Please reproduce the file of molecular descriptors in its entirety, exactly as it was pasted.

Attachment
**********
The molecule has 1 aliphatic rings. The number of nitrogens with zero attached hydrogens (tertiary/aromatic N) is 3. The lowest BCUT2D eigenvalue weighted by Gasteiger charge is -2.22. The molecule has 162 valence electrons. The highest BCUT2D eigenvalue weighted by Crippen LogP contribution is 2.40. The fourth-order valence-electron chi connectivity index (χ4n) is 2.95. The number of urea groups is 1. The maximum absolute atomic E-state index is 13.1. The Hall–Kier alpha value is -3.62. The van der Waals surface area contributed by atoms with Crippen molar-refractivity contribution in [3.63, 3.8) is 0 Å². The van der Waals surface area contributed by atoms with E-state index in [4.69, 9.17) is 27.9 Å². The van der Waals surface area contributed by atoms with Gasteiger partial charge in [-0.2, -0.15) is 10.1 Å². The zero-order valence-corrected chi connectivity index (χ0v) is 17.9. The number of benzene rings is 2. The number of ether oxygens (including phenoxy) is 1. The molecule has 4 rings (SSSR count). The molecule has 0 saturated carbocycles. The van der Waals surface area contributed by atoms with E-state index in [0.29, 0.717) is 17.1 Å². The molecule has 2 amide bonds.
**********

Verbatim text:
The molecule has 1 aliphatic rings. The number of nitrogens with zero attached hydrogens (tertiary/aromatic N) is 3. The lowest BCUT2D eigenvalue weighted by Gasteiger charge is -2.22. The molecule has 162 valence electrons. The highest BCUT2D eigenvalue weighted by Crippen LogP contribution is 2.40. The fourth-order valence-electron chi connectivity index (χ4n) is 2.95. The number of urea groups is 1. The maximum absolute atomic E-state index is 13.1. The Hall–Kier alpha value is -3.62. The van der Waals surface area contributed by atoms with Crippen molar-refractivity contribution in [3.63, 3.8) is 0 Å². The van der Waals surface area contributed by atoms with E-state index in [4.69, 9.17) is 27.9 Å². The van der Waals surface area contributed by atoms with Gasteiger partial charge in [-0.2, -0.15) is 10.1 Å². The zero-order valence-corrected chi connectivity index (χ0v) is 17.9. The number of benzene rings is 2. The number of ether oxygens (including phenoxy) is 1. The molecule has 4 rings (SSSR count). The molecule has 0 saturated carbocycles. The van der Waals surface area contributed by atoms with E-state index in [0.29, 0.717) is 17.1 Å². The molecule has 2 amide bonds.